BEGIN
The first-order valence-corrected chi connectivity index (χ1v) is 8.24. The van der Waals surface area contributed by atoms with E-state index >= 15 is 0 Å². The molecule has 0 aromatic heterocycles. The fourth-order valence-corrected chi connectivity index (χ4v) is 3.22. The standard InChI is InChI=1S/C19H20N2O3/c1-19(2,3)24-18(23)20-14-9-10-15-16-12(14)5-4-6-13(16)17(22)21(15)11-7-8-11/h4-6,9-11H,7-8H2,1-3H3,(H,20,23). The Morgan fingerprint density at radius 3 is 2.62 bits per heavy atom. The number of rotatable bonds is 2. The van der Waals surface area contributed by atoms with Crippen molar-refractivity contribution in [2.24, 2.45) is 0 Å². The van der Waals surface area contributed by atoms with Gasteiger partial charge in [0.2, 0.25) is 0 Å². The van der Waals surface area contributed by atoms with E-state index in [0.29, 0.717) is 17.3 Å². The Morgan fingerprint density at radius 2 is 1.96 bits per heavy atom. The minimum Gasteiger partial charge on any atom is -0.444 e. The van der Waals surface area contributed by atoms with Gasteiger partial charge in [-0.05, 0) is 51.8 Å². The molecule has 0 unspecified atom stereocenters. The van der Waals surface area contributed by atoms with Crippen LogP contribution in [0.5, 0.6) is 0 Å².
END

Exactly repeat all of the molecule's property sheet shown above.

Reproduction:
The first-order valence-corrected chi connectivity index (χ1v) is 8.24. The van der Waals surface area contributed by atoms with E-state index >= 15 is 0 Å². The molecule has 0 aromatic heterocycles. The fourth-order valence-corrected chi connectivity index (χ4v) is 3.22. The standard InChI is InChI=1S/C19H20N2O3/c1-19(2,3)24-18(23)20-14-9-10-15-16-12(14)5-4-6-13(16)17(22)21(15)11-7-8-11/h4-6,9-11H,7-8H2,1-3H3,(H,20,23). The Morgan fingerprint density at radius 3 is 2.62 bits per heavy atom. The number of rotatable bonds is 2. The van der Waals surface area contributed by atoms with Crippen molar-refractivity contribution in [2.24, 2.45) is 0 Å². The van der Waals surface area contributed by atoms with Gasteiger partial charge in [0.2, 0.25) is 0 Å². The van der Waals surface area contributed by atoms with E-state index in [0.29, 0.717) is 17.3 Å². The Morgan fingerprint density at radius 2 is 1.96 bits per heavy atom. The minimum Gasteiger partial charge on any atom is -0.444 e. The van der Waals surface area contributed by atoms with Gasteiger partial charge in [-0.05, 0) is 51.8 Å². The molecule has 0 unspecified atom stereocenters. The van der Waals surface area contributed by atoms with Crippen LogP contribution in [0.5, 0.6) is 0 Å².